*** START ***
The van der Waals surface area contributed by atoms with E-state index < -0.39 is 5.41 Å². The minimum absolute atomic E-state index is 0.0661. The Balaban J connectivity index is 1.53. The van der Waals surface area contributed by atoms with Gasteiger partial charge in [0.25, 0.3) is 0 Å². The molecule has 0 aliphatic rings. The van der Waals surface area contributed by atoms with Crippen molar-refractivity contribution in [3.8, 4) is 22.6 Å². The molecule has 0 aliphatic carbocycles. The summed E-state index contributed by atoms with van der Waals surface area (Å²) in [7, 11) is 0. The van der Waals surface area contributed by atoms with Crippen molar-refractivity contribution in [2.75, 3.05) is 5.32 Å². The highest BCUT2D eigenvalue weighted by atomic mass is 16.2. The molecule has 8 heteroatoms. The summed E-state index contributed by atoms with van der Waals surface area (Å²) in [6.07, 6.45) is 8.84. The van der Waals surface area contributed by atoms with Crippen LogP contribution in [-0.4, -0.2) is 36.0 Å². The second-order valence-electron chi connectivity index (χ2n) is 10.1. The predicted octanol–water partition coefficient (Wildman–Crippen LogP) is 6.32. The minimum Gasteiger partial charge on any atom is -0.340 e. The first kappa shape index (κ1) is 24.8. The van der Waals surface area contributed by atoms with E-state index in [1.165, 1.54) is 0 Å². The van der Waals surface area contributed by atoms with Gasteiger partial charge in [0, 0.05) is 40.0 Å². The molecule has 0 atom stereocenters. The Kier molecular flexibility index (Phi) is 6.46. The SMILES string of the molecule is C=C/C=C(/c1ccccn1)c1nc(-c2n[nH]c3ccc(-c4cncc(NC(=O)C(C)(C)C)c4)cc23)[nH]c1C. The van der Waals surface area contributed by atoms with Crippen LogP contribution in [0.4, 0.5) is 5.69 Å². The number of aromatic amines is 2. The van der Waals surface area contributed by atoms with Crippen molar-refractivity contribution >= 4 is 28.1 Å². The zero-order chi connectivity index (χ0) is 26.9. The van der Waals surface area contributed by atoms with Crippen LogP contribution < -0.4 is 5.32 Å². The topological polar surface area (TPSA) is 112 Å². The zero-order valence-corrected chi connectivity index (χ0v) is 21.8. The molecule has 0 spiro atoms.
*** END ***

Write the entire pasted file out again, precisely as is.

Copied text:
The van der Waals surface area contributed by atoms with E-state index < -0.39 is 5.41 Å². The minimum absolute atomic E-state index is 0.0661. The Balaban J connectivity index is 1.53. The van der Waals surface area contributed by atoms with Gasteiger partial charge in [0.25, 0.3) is 0 Å². The molecule has 0 aliphatic rings. The van der Waals surface area contributed by atoms with Crippen molar-refractivity contribution in [3.8, 4) is 22.6 Å². The molecule has 0 aliphatic carbocycles. The summed E-state index contributed by atoms with van der Waals surface area (Å²) in [7, 11) is 0. The van der Waals surface area contributed by atoms with Crippen molar-refractivity contribution in [2.75, 3.05) is 5.32 Å². The highest BCUT2D eigenvalue weighted by atomic mass is 16.2. The molecule has 8 heteroatoms. The summed E-state index contributed by atoms with van der Waals surface area (Å²) in [6.07, 6.45) is 8.84. The van der Waals surface area contributed by atoms with Crippen LogP contribution in [-0.4, -0.2) is 36.0 Å². The second-order valence-electron chi connectivity index (χ2n) is 10.1. The predicted octanol–water partition coefficient (Wildman–Crippen LogP) is 6.32. The minimum Gasteiger partial charge on any atom is -0.340 e. The first kappa shape index (κ1) is 24.8. The van der Waals surface area contributed by atoms with E-state index in [1.165, 1.54) is 0 Å². The van der Waals surface area contributed by atoms with Gasteiger partial charge in [0, 0.05) is 40.0 Å². The molecule has 0 atom stereocenters. The Kier molecular flexibility index (Phi) is 6.46. The SMILES string of the molecule is C=C/C=C(/c1ccccn1)c1nc(-c2n[nH]c3ccc(-c4cncc(NC(=O)C(C)(C)C)c4)cc23)[nH]c1C. The van der Waals surface area contributed by atoms with Crippen LogP contribution in [0.4, 0.5) is 5.69 Å². The number of aromatic amines is 2. The van der Waals surface area contributed by atoms with Crippen molar-refractivity contribution >= 4 is 28.1 Å². The zero-order chi connectivity index (χ0) is 26.9. The van der Waals surface area contributed by atoms with Crippen LogP contribution < -0.4 is 5.32 Å². The topological polar surface area (TPSA) is 112 Å². The zero-order valence-corrected chi connectivity index (χ0v) is 21.8. The molecule has 0 spiro atoms.